Later, waking up one morning, and feeling a new love pressed close under the cozy blankets, I begin to think of certain responsibilities. “Do I really need to go to work today? Can’t I just stay here in bed, wonderfully entangled with my beloved under the covers. The world seems so cold and cruel by comparison.” I don’t want to go.
While growing up, I was fascinated by questions like “What does it mean to be a human being? What makes us who we are? Why are we the way are?” I would read a lot of sociology, anthropology, psychology, and probably a few more “ologies” I can’t remember at the moment. And it was all very interesting, if ultimately not quite as enlightening as I had hoped. And I remember often encountering one particular sort of statement about human beings that would always give me pause, a doubtful, skeptical kind of pause. It was the kind of statement that would compare humans, usually very favorably, to other forms of life on our planet.
Once upon a time, not too long ago, in a place not very far away, there lived a perfectly ordinary man with one curious habit. Whenever he would greet people, instead of saying “hello,” or “how are you?” he would instead wish them a “Merry Christmas!” It didn’t matter the season, winter, spring, summer, or fall. It didn’t matter if it was the Fourth of July, Thanksgiving, or if it happened to be your birthday. No matter the day or occasion, and for no occasion at all, he would always wish everyone a “Merry Christmas.” I imagine this seemed odd and perhaps confusing to people, especially at other times of the liturgical year like Advent, Lent, or Easter.
I remember very well one particularly horrible Thursday in 2009, it might have even been my worst Thursday ever. I had laid myself down on a couch in the student lounge, barely moving for long stretches of time, eyes staring blankly at nothing in particular, overcome by a very painful depression. Kind-hearted souls would wander by, sitting beside me, offering words of support and encouragement, but I hardly ever glanced at them, let alone responded. It was like being trapped in a deep pit filled only with darkness, suffocated by loneliness, and paralyzed by some unnamable anguish. It felt as though there was not even a sliver of hope, no hope at all for any kind of reprieve, restoration, or healing.
But when it comes to the gospel of Christ, healing and stories of healing seem to go hand in hand with the good news of God’s Kingdom. Wherever Jesus went to spread the gospel, healing seems close at hand. Depending on how they’re counted we can find 30 to 40 healing stories in the gospels. Saint Luke the Evangelist, whom we celebrate today, includes the most which makes sense since Luke is thought to have been a physician, and the healing of body, mind, and spirit would have been crucial elements of his life and writing. He also might have felt a special bond to Jesus since Jesus referred to himself as a physician, ministering and being present for those who were unwell, those needing to be made whole, those suffering and wounded.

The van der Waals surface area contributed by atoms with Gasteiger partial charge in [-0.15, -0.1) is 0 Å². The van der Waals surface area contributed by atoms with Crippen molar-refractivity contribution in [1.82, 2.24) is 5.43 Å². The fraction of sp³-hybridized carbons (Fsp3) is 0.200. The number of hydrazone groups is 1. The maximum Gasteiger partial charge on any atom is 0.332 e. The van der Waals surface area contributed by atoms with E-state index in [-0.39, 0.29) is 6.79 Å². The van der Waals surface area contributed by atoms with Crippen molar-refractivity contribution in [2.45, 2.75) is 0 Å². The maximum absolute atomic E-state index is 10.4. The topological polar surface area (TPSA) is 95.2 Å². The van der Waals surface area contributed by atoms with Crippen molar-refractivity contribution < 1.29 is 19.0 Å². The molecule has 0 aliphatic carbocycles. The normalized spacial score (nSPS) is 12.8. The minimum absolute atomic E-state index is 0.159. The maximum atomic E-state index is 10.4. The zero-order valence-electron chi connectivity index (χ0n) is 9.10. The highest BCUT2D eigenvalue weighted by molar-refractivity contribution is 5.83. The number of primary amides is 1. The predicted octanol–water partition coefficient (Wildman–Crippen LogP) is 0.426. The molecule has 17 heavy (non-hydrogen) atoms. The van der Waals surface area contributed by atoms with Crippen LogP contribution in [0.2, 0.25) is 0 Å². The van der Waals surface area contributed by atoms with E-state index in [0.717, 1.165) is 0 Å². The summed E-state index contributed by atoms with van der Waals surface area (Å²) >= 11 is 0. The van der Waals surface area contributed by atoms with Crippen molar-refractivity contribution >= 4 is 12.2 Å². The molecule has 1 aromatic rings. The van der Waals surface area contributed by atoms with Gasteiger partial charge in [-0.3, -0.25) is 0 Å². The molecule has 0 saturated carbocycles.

I was born and raised a Roman Catholic, or at least I’m pretty sure the plan was for me to be raised Roman Catholic. When I was still very young I turned away from the church, because parts of my early experience served to alienate me from all things religious or spiritual. But, one thing I do remember enjoying as a child was all the great stories.
Even the gospels considered on their own are filled will wonderful stories about the life and ministry of Jesus, and we know that Jesus himself used stories and parables as one of his primary ways of sharing the good news of God’s Kingdom. Maybe that’s because Jesus grew up formed by the rich tapestry of story and poetry in Hebrew scripture, and maybe it’s because these kinds of stories can offer us so many levels of meaning through which God speaks to us. Today, for example, we heard the parables of the Lost Sheep and the Lost Coin, stories about the joy of finding something lost, some small part of the whole that needs to be recovered and embraced. We’ll begin by looking at the inner meaning, the message leading us to our heart of hearts.
During the month of August, while the Chapel is closed, we are reposting sermons that we hope will inspire you to embrace play, rest, solitude, and recreation.
Jesus embodied stillness and solitude, and he cultivated a kind of hermitage of his own heart, an oasis in a desert where his Father in heaven lived in the mystery of infinite love and compassion. To nourish this place, Jesus often retreated somewhere alone to pray or meditate, and in the reading today Jesus offers a similar experience of solitude to his disciples, inviting them into a deserted place. The Greek word translated as “deserted place” can also be translated as the wilderness or the desert. The root of the word means “lonely” and in fact the New Jerusalem Bible translation has Jesus inviting his disciples into a “lonely place.” The question is, why would anyone want to go to a lonely place?